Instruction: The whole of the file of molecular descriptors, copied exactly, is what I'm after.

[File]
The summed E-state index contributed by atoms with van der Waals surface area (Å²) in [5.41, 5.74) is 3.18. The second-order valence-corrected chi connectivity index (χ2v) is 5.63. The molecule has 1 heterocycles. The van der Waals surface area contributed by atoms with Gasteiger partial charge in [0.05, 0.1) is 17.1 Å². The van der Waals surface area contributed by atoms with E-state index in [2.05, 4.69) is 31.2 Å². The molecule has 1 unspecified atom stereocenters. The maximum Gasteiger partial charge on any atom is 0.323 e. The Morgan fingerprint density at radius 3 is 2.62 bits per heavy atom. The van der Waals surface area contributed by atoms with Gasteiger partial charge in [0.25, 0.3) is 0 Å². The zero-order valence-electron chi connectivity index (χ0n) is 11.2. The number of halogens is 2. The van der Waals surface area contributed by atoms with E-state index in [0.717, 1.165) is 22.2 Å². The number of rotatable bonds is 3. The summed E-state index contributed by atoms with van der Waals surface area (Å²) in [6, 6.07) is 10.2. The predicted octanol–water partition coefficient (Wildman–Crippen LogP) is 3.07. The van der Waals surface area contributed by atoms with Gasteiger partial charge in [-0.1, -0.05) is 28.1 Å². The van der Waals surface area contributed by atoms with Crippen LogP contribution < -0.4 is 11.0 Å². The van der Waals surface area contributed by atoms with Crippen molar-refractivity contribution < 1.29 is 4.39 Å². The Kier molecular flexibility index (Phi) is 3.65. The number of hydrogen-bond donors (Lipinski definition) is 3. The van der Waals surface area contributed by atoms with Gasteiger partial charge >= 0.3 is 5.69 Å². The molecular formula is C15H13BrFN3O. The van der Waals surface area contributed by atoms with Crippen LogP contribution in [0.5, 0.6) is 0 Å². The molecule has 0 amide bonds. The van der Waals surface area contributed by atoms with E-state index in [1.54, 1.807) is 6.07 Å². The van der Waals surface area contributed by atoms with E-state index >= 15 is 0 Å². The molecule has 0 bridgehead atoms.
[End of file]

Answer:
The summed E-state index contributed by atoms with van der Waals surface area (Å²) in [5.41, 5.74) is 3.18. The second-order valence-corrected chi connectivity index (χ2v) is 5.63. The molecule has 1 heterocycles. The van der Waals surface area contributed by atoms with Gasteiger partial charge in [0.05, 0.1) is 17.1 Å². The van der Waals surface area contributed by atoms with E-state index in [2.05, 4.69) is 31.2 Å². The molecule has 1 unspecified atom stereocenters. The maximum Gasteiger partial charge on any atom is 0.323 e. The Morgan fingerprint density at radius 3 is 2.62 bits per heavy atom. The van der Waals surface area contributed by atoms with Gasteiger partial charge in [0.25, 0.3) is 0 Å². The zero-order valence-electron chi connectivity index (χ0n) is 11.2. The number of halogens is 2. The van der Waals surface area contributed by atoms with E-state index in [0.717, 1.165) is 22.2 Å². The number of rotatable bonds is 3. The summed E-state index contributed by atoms with van der Waals surface area (Å²) in [6, 6.07) is 10.2. The predicted octanol–water partition coefficient (Wildman–Crippen LogP) is 3.07. The van der Waals surface area contributed by atoms with Gasteiger partial charge in [-0.1, -0.05) is 28.1 Å². The van der Waals surface area contributed by atoms with Crippen LogP contribution < -0.4 is 11.0 Å². The van der Waals surface area contributed by atoms with Crippen molar-refractivity contribution < 1.29 is 4.39 Å². The Kier molecular flexibility index (Phi) is 3.65. The number of hydrogen-bond donors (Lipinski definition) is 3. The van der Waals surface area contributed by atoms with Gasteiger partial charge >= 0.3 is 5.69 Å². The molecular formula is C15H13BrFN3O. The van der Waals surface area contributed by atoms with Crippen LogP contribution in [0.5, 0.6) is 0 Å². The molecule has 0 amide bonds. The van der Waals surface area contributed by atoms with E-state index in [1.54, 1.807) is 6.07 Å². The van der Waals surface area contributed by atoms with E-state index >= 15 is 0 Å². The molecule has 0 bridgehead atoms.